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4th UTNE READER RESPONSE January-February 1999 Issue

Tina Meyers Team Me, by Lynette Lamb, pages 82-84

Is there anyone out there that can tell you how to play the game of life and win? If you're thinking, probably not, think again! The personal/professional coach is a person that you can hire to evaluate and inventory your life in eight different areas - career, money, friends and family, physical environment, fun and recreation. The coach does an initial face-to-face interview and then the coach and client speak once a week for half an hour over the telephone. The coach's job is to encourage, brainstorm, remind, prod, and inquire about values, goals, and progress. Another job of the coach is to encourage you to share your very private and guarded professional and personal goals with them to help you improve and evaluate the areas that are rated low by the client. By hiring a coach to help you achieve your goals you are getting a unique package. The coach is a "combination of mentor, friend, therapist, and cheerleader."

Business executives were among the first to use coaches in 1992 and there are more than 5,000 coaches worldwide today. There are institutes all over the U.S. that train individuals to become coaches for $345 per weekend. Once they are certified to coach they can begin to coach individuals at the cost of $20 to $900 per month; the average is $200. In a survey, it was found that most coaching relationships last at least six to eight months. This is a very lucrative occupation. One coach in the article from Minneapolis was self-employed and making a solid six-figure salary by coaching 30 clients at $250 a month, for only four mornings a week.

With competitiveness in the work force and broken relationships in society, I would think that a coach would have to be very perceptive and also intuitive. A coach deals with many aspects of a person's life. To help assess career and personal goals and meet those goals, most likely a person's personal life must also be scrutinized. I can't help but ask why anyone would hire someone to do this. Isn't that what my friends and family are for? Wouldn't they give me sound and trusted advice? According to Lamb, human relationships are complex, and often the advice given by loved ones comes with a personal agenda. The coach provides objectivity.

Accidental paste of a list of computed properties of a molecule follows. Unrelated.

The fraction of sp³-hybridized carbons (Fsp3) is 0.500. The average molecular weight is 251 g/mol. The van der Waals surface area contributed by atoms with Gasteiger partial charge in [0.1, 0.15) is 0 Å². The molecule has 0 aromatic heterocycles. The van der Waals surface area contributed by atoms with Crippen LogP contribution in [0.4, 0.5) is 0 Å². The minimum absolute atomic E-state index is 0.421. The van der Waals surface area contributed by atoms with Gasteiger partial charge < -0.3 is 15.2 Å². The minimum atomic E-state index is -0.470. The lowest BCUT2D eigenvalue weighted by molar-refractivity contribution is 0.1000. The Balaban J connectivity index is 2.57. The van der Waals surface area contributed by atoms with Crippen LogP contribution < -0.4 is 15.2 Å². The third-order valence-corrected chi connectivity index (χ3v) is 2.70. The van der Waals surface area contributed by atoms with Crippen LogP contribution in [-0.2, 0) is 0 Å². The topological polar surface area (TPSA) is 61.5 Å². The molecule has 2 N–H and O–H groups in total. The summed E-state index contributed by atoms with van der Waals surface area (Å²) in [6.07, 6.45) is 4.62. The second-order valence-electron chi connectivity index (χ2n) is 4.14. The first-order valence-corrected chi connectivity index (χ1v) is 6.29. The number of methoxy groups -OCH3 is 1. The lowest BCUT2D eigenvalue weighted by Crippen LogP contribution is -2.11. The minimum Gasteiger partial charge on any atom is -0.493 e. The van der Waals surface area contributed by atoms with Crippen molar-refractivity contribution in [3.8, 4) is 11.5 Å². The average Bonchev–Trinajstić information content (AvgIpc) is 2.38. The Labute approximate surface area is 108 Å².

Technology is one method used in communicating from coach to client. Many clients are in different states and communication is usually done over the phone or the Internet. Last fall's Carnegie Mellon Internet study found that hours on the Internet increased the amount of depression and loneliness individuals felt. Face-to-face contact provides a support and reciprocity that technology cannot. I think that it would be very hard to totally trust and confide in a stranger on a continual basis via the Internet, telephone, or any other type of technology available. There are many intricacies to a relationship and I believe the coach must fall back on some very basic counseling techniques. However, the founder of Coach University (CU), states that "coaches become central to their clients' lives". Obviously, the trust factor is not an issue for most. The job of the coach is not to be a therapist. The focus is not on looking back, but looking forward. Coaches are not trained to evaluate the causal effect of a person's hard ships in life. Their job is to help their client achieve their goals.

There are many changes that have taken place in society in the last several decades. I can remember singing an anthem in school about brotherhood, and I vaguely recall something I learned in school about a "golden rule". Do these themes even pertain to the society of today? We have become a nation of self-absorbed and self-centered individuals were we "create a positively selfish focus on balance, well-being, and quality of life" (84). Can't we assess our own lives and make positive change without paying someone? If we ask administration or colleagues to evaluate a new program or schedule, the first question that is usually asked is - how will this benefit me? The title of this article "Team Me" directly addresses the trend of individualism. I see it in the classroom everyday. Students do not like to do cooperative group work, they either do not know how to facilitate interdependence, or they simply want all of the glory. In the area of business, very seldom does a team member share the recognition with other team members.

I like the idea of focusing your goals and developing ways to improve yourself, but when it comes to making your personal life a commodity, I draw the line.

-- Anonymous, May 11, 1999

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